Everybody has a role to play. The problem actually emanates from the client – the property owner/developer. They don’t value the intellectuality of the professionals they seldom engage, and that is where the government needs to come in to regulate some of these things. There is no way you will be carrying out a construction without involving a professional, particularly in the area of supervision. But you know, in Nigeria, there is what I call the ‘Baba Lati’ methodology or approach. Baba Lati are individuals who do not have the technical know-how. Most clients like doing the Baba Lati approach because they feel it’s cheaper, and once they hear engineer, architect, they feel you are just there to take their money. So that is where the problem is. It is because they are trying to cut costs. They feel that as professionals, we are there to reap them off.  They are quick to tell their friend did the same project with N10,000,000, why are you telling them it’s N25,000,000. The fact remains that your friend may have gotten away with that, it doesn’t mean that he or she has done the right thing. So the problem like I said emanates from the client, the government needs to come in to regulate and enforce the standards. These regulations are there but the problem is that they are not being enforced. This is why you see a lot of civil engineers, architects not making money. For instance, the doctor will tell you, do not do this, and if you go against it you will die. Again, if a doctor says you have cancer and you have five years to live, will say no, he does not know what he is saying? So why is it that a civil engineer will tell you cannot put one pillar here, this is the size of the column that you need to put here, this is the size of the beam you need to put here, and you said it too much, it is a waste of your money. For me, everything cuts across. The government needs to do their own part; we the professionals need to also do our part by not compromising the standards. The problem is that we needed money; we needed to put food on our families’ table and all that. So we tend to compromise by saying ok, just bring it; let’s manage these two irons that are not of required strength or gauge. My counsel is that we should all play our role.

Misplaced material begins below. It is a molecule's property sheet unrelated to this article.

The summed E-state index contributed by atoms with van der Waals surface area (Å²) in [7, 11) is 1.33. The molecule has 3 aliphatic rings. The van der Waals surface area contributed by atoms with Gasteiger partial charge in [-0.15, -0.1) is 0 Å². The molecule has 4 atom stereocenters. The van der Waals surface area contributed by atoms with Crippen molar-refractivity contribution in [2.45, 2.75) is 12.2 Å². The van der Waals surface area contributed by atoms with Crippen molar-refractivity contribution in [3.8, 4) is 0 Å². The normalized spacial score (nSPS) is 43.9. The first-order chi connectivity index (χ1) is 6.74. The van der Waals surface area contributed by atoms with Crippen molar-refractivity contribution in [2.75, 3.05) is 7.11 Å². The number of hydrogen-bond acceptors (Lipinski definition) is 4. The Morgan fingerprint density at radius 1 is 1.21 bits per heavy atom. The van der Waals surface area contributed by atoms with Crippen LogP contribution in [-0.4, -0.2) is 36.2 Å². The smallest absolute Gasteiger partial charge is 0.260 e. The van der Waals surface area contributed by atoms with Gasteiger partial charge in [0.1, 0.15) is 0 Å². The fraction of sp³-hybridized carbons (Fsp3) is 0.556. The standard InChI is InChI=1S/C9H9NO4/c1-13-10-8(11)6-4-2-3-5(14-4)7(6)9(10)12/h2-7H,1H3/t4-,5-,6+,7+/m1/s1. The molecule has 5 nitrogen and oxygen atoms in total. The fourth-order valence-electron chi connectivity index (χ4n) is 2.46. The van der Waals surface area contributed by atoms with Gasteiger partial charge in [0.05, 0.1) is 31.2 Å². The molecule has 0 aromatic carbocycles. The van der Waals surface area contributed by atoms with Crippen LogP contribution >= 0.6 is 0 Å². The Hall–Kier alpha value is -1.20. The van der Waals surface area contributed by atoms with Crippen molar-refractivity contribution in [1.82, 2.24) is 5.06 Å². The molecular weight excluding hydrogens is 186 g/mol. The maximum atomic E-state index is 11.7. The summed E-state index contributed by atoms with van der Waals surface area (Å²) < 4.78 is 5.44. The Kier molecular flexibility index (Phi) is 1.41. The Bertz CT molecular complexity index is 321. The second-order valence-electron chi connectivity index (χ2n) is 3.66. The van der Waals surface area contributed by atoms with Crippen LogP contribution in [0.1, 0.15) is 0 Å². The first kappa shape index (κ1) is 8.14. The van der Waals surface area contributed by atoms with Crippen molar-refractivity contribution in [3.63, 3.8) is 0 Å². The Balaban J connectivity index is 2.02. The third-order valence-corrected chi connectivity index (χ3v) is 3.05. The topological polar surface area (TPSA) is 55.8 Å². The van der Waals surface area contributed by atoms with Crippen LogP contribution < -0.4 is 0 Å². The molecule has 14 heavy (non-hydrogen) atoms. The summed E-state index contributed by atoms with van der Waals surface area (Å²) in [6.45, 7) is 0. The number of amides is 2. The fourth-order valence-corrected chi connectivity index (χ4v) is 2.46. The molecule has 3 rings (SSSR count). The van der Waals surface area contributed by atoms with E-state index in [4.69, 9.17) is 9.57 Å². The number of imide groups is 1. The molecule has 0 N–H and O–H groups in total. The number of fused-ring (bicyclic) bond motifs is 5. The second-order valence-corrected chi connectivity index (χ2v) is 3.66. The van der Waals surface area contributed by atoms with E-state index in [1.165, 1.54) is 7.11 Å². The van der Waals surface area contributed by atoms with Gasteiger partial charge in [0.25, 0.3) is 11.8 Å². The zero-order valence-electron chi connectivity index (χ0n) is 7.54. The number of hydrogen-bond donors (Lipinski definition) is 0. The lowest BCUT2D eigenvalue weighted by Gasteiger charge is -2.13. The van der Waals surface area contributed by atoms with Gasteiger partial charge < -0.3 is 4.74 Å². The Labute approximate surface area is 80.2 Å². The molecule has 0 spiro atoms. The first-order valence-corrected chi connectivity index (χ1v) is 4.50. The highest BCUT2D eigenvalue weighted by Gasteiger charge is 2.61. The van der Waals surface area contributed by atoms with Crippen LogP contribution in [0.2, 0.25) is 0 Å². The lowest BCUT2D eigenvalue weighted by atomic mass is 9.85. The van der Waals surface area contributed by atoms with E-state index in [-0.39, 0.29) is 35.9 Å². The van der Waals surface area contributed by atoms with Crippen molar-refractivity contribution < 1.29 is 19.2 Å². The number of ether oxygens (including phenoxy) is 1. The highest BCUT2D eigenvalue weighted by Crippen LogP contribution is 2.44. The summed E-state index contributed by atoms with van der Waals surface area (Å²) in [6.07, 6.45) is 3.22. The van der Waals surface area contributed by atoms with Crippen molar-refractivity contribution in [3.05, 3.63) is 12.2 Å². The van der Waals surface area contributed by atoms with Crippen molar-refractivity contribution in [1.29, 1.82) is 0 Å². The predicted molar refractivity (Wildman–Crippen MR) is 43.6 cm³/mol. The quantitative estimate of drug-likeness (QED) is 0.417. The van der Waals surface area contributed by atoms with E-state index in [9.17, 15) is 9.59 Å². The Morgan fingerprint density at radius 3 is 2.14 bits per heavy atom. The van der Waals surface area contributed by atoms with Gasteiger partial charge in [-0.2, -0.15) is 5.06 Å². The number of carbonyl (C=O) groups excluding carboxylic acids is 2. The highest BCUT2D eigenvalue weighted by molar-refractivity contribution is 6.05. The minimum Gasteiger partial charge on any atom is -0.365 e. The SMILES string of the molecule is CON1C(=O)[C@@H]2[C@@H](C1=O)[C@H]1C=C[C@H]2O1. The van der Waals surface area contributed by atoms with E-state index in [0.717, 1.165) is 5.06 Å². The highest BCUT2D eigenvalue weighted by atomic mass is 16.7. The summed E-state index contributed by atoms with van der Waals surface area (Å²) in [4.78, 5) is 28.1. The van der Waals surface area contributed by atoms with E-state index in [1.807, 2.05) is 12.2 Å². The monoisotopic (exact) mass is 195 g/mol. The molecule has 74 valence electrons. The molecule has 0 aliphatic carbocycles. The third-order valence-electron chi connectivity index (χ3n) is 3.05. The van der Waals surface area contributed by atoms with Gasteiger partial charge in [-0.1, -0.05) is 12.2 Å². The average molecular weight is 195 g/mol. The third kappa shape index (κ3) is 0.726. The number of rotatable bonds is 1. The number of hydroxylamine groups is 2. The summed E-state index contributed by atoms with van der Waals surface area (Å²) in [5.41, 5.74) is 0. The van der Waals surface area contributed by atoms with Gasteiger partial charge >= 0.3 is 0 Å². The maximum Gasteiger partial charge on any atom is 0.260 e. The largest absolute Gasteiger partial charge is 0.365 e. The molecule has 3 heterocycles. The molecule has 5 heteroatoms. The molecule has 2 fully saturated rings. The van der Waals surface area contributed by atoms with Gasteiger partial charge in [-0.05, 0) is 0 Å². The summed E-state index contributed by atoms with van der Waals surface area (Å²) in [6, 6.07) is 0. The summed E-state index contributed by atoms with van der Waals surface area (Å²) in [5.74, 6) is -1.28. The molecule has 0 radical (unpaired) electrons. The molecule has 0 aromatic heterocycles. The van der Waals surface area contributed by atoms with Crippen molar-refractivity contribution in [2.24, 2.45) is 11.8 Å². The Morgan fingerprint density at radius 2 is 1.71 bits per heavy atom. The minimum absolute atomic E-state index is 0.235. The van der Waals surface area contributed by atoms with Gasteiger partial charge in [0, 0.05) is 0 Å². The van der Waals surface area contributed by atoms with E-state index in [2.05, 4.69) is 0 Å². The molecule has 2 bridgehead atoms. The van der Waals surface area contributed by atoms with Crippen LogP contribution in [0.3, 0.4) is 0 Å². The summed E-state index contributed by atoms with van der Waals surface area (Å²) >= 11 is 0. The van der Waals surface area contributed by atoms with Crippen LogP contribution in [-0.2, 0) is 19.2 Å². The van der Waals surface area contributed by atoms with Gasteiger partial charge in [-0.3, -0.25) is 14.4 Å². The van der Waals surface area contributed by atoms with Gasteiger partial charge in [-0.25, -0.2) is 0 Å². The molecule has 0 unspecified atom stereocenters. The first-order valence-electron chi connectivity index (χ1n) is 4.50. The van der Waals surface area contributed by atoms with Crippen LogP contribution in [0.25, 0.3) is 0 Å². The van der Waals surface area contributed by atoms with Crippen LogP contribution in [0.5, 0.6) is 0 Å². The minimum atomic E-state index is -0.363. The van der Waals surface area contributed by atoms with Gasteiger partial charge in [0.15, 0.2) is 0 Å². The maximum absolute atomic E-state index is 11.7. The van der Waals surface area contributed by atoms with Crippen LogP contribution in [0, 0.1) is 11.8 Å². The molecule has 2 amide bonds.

What are factors you consider when handling interior briefs from clients, especially the female? Do you use the same measure or considerations for both?

No, we don’t. The reason why we cannot have the same measure is that they both tend to have different briefs. As you know, women don’t joke with the wardrobe and kitchen. For the men it could be the bathroom, sit-out lounge and their sitting room. Most clients want attention in these areas. As an entity, we take care of each client’s needs based on their brief. Once we know a woman is actively involved in the brief being handed to us, we try to give them a luxurious kitchen and make sure that their wardrobe is topnotch.

What is Cemex Portals currently working on?

At the moment we have some projects we are driving in Lagos state and outside Lagos. We are working on mall construction at Chevron Drive, Lekki; we have a luxurious mansion ongoing at Anambra. You know the Igbo people build, especially Anambra. When they want to come, they come very hard. There is also a project we are working on in Surulere, and tons of architectural designs that we are doing now.

What is your assessment of the Nigerian business environment? How has it impacted your business?

I think Nigeria is one of the best places in the world to actually do business. Apart from infrastructures, which is a major concern; climate wise it is the best place to do business if you know your way and know how to take advantage of the environment itself.  Yes, the economy is down but I think it is because of our mentality. If you travel to other climes/countries, you will discover that what we get free or at a cheaper price here, people pay through their nose to have what they have. So if we can do the same thing, we will get the same result or have the same infrastructures they have. Oil is expensive everywhere; PMS or petrol like we call it here is expensive everywhere in the whole world; they are even paying higher. Agreed, we might have made our own mistake as an oil producing nation by not having a functioning refinery and this leaves us to import our petroleum product needs, which puts stress on our currency because we have to pay through the approved transactional currency, which is dollar.